The bi-coastal duo is the epitome of perseverance.
Wasting no time following their departure from their previous major music label, PAPA hit the ground running and took their career paths into their own hands. Their sophomore studio album, Kick at the Dust, is a reflection of what they aim to achieve and the influence they intend to leave — a legacy unburdened by fame and monetary distractions.
Myspace caught up with PAPA fresh from their tour to talk about the significance of their new album, the subsequent tour and the stability they've found in the ever-fluctuating music industry.
Instrument: Vocals and drums
About the Tour and New Album, Kick at the Dust: So far we’ve done two little trips to support this record — one in Europe and one here. We’ve been sort of functioning on a DIY level. and this last tour we booked ourselves. It was kind of like going back to the beginning of how the band started. Much like the album itself, this series of chores that we’ve done so far has all been about taking the control and the power back after we went through the whole major label run-through and were left feeling very disenfranchised, but then taking that back. It was a sort of manifesting of the future that we wanted and believed in.
Song or Band That Inspired You to Become a Musician: I’d be lying if I said my favorite drummer wasn’t Travis Barker from Blink 182 when I was younger. As we grew up and developed our own style of musicianship and figured out what kind of artists we wanted to be, what kind of music we wanted to write, that coincided with our discovery and immersion into underground punk culture. Whether it’s bands like The Clash, Fugazi or Hot Snakes — those bands were crucial to the development of our ethos and musical aesthetic. While we were living in New York, there was more of an immersion into the works of artists like Talking Heads, David Bowie, and Patti Smith.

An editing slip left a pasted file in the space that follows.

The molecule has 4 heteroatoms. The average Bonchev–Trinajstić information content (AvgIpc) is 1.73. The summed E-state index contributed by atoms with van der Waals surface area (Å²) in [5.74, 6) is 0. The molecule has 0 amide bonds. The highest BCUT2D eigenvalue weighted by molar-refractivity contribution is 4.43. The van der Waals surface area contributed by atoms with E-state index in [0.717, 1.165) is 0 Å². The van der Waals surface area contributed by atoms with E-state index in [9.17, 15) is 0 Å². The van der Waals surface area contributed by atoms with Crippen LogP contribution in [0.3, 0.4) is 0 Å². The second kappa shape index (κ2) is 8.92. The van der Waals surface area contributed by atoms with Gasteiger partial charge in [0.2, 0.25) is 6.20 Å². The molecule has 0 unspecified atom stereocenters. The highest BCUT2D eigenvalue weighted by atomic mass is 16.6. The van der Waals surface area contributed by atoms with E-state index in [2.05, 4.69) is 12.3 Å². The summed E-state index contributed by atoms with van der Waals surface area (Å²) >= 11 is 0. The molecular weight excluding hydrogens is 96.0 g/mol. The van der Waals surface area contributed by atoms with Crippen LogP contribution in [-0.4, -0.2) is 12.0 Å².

Favorite Stop on Tour: San Francisco was always like a home away from home to us. From the very beginning of the band and for whatever combination of reasons, it’s always been a place where we have a really deep connection with our fanbase.
On Maintaining Originality: For us and looking at what our favorite artists have done in the past, the ones who seem to have the most lasting power are the ones who want to emulate rather than try to catch up with what other people are doing. I don’t think either of us are interested in making music for right now, we’re interested in making music for forever. In order to do that, you have to reach into a deeper truth than thinking about what’s happening right now. That’s not to say that we don’t pull interest culturally, politically, or socially — we hear everything that’s going on — but in terms of where we want to go, we reach for something deeper and try to get ahead of our own selves and our own tendencies.
Aspects Which Elevate Your Performances: If you’ve been to a PAPA show, you know there’s a lot of humor and jovial behavior, but I take that fun and that connection very seriously. Each performance is a true and honest reflection of where we are as artists in that moment. Because of that, every audience is getting a genuine performance, and every audience is helping us create that moment. We want each night to be unique. It’s more of a conversation than a monologue, and it’s what’s made our live show such an important part of our career and artistic growth.